Toyota the giant Japanese automaker is apparently active in cold fusion or low energy nuclear reaction research again. New Energy Times’ Steven B. Krivit reported that Toyota has apparently hired the Electric Power Research Institute a think tank in Palo Alto, California, to conduct an analysis on LENR.
Krivit reported that Toyota’s Central Research and Development Laboratories in Nagakute Japan is working on LENR. At least one Toyota subsidiary Technova is also conducting LENR research. A series of articles by Krivit indicates that Toyota is working with researchers at Osaka University and Kobe University in an attempt to use nanomaterials and hydrogen isotope gas absorption to achieve a low energy nuclear reaction.
Toyota was apparently active in LENR research in the 1990s when it funded research by Pons and Fleischmann in France. The results of that research didn’t pan out so the company eventually halted the work. It has a apparently returned to LENR work in recent years.
Toyota is a giant publicly traded corporation that is the world’s number two automaker. Its involvement certainly gives LENR credibility. This work also indicates that Toyota’s management might be concerned about energy shortages.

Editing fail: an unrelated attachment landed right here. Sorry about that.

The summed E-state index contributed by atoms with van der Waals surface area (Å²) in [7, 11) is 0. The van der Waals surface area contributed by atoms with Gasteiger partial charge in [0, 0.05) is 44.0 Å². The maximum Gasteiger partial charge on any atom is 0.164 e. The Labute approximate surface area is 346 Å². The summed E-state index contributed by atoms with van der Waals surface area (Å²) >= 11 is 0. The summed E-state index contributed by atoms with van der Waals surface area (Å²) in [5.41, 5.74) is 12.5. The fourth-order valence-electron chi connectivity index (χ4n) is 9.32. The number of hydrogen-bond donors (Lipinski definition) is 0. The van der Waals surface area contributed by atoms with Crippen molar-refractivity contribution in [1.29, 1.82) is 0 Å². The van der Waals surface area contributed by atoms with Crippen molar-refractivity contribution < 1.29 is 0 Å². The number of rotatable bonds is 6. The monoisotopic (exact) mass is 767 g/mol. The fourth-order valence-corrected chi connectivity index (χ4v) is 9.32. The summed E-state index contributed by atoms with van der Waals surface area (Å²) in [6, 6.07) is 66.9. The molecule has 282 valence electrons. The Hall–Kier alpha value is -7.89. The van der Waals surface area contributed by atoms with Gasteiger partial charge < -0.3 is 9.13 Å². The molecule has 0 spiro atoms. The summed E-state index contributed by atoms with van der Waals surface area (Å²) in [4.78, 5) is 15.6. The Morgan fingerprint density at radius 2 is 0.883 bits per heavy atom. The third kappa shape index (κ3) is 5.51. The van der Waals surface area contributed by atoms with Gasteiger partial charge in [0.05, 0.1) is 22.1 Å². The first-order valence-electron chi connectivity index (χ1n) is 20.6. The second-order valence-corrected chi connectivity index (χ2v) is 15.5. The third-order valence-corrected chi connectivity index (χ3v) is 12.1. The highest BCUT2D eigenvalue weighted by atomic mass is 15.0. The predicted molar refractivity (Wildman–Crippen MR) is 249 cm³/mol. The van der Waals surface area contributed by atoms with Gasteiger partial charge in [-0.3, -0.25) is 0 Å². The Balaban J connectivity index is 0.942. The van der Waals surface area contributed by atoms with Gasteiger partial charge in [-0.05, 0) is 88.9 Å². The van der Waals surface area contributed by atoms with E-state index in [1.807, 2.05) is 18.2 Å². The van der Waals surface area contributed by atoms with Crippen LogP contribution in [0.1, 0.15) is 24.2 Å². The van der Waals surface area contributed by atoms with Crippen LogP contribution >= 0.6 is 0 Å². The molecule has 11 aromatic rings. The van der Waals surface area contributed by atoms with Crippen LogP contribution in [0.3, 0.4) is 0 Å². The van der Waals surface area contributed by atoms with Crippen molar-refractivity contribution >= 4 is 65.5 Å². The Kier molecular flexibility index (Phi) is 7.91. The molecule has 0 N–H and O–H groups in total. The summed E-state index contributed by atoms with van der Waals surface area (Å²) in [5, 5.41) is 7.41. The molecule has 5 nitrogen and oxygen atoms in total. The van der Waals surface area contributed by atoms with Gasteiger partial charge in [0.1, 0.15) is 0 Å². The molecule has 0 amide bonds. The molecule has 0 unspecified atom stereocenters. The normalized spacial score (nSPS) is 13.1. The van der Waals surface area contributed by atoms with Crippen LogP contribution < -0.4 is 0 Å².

Japan is currently experiencing an electricity shortage because its nuclear plants are shut down because of the Fukushima debacle last year. Japanese carmakers like Toyota have had to shut down operations or move them to the United States because of electricity shortages. Large Japanese electric companies like Tokyo Electric are now importing large amounts of liquefied natural gas (LNG) from countries like Australia to burn to produce electricity. Tokyo Electric has actually invested in LNG plants and natural gas wells off the coast of Western Australia to ensure a supply.
Demand for LNG is now so high in Japan that there aren’t enough tankers to haul LNG there. So it’s easy to see why companies like Toyota are interested in new technologies such as LENR. There is also a plan to build a massive plant to convert American natural gas into LNG for export to Japan in Coos Bay, Oregon.
It looks like the energy crisis in Japan is driving LENR research. Hopefully Toyota will devote the kind of resources needed to make LENR into a viable energy source. Interestingly enough New Energy Times is now a paid content website so you’ll have to buy an $80 membership to see the articles.